Sure, you certainly need to drink plenty of water to help expedite the process of ridding your body of excess sodium, you can (and should!) also consume high-water content foods. Reach for cucumbers, tomatoes, watermelon, asparagus, grapes, celery, artichokes, pineapple, and cranberries — all of which contain diuretic properties that will also help you stay full due to their higher fiber content.
Science backs these ideas up when it comes shedding belly fat: In one study published in The Journal of Nutrition, researchers had overweight men and women follow a high-protein diet (30 percent protein, 40 percent carbs, and 30 percent fat) or a high-carb diet (15 percent protein, 55 percent carbs, and 30 percent fat). After one year of weight loss and maintenance, they found that the high-protein group experienced a 21 percent greater weight loss and 27 percent greater body fat loss on average than the high-carb group.
The conclusion? Intermittent fasting was just as effective for weight loss as daily calorie restriction. So if you struggle with daily food restriction, fasting might be an easier way to dial back the amount you’re eating without feeling completely deprived. Read more in-depth about how intermittent fasting works (and if you’ll be able to stick to it) here.
“A healthy weight is incredibly important in our overall health," says Shirin Badrtalei-Shah, DO, MPH, a physician at Kaiser Permamente in Southern California. "Being overweight and making poor food choices affects us in many different ways. It plays a role in our overall mood, how well we can focus and concentrate, our sleep and our energy level."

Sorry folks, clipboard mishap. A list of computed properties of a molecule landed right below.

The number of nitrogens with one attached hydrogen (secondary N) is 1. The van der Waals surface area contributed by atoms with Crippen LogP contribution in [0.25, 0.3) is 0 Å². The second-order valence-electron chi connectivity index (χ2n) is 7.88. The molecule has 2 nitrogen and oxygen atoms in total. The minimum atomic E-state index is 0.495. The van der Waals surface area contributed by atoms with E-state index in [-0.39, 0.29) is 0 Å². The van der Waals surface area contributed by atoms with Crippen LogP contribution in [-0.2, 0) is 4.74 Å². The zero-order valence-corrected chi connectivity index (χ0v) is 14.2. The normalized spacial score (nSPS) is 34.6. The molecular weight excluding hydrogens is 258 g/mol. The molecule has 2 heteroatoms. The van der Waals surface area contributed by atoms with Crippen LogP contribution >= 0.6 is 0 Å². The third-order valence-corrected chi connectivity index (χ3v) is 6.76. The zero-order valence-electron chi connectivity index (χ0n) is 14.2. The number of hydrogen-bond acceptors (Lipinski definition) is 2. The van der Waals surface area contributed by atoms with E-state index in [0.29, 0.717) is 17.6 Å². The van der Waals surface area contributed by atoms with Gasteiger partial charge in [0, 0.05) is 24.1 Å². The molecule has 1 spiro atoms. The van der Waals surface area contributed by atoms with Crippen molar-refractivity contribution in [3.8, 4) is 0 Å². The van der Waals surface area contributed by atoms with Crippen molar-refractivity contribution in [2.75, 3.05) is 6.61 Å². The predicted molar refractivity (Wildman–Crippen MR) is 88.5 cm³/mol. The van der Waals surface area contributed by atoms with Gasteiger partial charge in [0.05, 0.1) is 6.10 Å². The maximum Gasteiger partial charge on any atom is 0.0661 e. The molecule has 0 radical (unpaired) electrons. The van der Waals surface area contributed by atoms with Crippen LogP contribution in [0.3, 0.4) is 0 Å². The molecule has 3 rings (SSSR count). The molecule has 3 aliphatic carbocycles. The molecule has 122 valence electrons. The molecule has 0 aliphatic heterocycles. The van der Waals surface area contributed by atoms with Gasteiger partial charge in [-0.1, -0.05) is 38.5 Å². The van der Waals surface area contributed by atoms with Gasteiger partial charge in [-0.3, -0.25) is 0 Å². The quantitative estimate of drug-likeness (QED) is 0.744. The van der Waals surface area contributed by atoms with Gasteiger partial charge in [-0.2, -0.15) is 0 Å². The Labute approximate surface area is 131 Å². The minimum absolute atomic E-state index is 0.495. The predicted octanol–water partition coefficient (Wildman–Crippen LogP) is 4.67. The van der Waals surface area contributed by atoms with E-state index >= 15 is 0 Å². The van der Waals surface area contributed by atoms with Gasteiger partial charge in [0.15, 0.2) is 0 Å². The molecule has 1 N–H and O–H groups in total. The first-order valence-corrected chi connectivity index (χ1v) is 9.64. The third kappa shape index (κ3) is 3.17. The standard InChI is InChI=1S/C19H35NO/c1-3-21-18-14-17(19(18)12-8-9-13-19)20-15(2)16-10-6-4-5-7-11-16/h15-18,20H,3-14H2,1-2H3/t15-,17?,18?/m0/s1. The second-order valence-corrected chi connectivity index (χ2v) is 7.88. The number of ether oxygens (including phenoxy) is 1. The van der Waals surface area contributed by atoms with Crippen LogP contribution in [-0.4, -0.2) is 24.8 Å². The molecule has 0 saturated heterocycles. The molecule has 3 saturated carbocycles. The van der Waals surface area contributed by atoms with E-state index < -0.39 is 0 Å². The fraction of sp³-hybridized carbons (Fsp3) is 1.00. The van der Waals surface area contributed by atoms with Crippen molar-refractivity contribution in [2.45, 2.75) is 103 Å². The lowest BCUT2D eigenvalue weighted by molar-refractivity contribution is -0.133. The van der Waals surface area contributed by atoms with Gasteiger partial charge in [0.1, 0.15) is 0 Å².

Instead of satisfying your sweet tooth with some refined sugar, turn to berries and enjoy a slimmer waistline in no time. Berries are loaded with antioxidants, which can help reduce inflammation throughout the body, and research from the University of Michigan reveals that rats given a berry-rich diet shaved off a significant proportion of their belly fat when compared to a control group. Berries like strawberries, raspberries, blueberries, and blackberries are also loaded with resveratrol, an antioxidant pigment that has been linked to reductions in belly fat and a reduced risk of dementia, to boot.
Listen up: Skipping meals will not make you lose weight faster. If a hectic day makes a sit-down meal impossible, stash an energy bar or a piece of fruit in your car or tote, keep snacks in your office desk drawer, and make a point of getting up to grab a nosh — anything that will keep you from going hungry! Going long periods of time without food does double-duty harm on our healthy eating efforts by both slowing down your metabolism, and priming you for another binge later in the day. (Think: You've skipped breakfast and lunch, so you're ready to takedown a whole turkey by dinner!) Make it your mission to eat three meals and two snacks every day, and don't wait longer than three to four hours without eating. Set a "snack alarm" on your phone if needed.
Not only does staying hydrated speed up your metabolism, in most cases, it also helps boost your immune system, improves digestion and clears up your complexion. In fact, research studies have shown that drinking two 8-ounce glasses of water before breakfast, lunch and dinner results in consuming 75 to 90 fewer calories at each meal, ultimately resulting in a faster way to meet your weight loss goals.
Everyone’s body is different when it comes to digesting some gas-forming foods, but there are a few you should be wary of: It’s best to avoid beans and cruciferous veggies (think cabbage, Brussels sprouts, cauliflower, and broccoli) for a couple of days if you want to look slimmer. Choose lean proteins like chicken and fish or, if you’re vegetarian, go for small amounts of nuts and seeds for protein. Pair with non-gassy vegetables like asparagus, spinach, and cucumber to help prevent bloat.
Young Gourmet is a new cooking experience created by the Family Resource Network’s Get FIT program and the Center on Nutrition and Disability, with funding from the Toms River Elks. With a focus on healthy eating and wellness, all sessions are taught by a Get FIT Nutritionist (ServSafe certified). For more information and to register please contact Deb O’chat at 732-262-8020 or via email. View flyer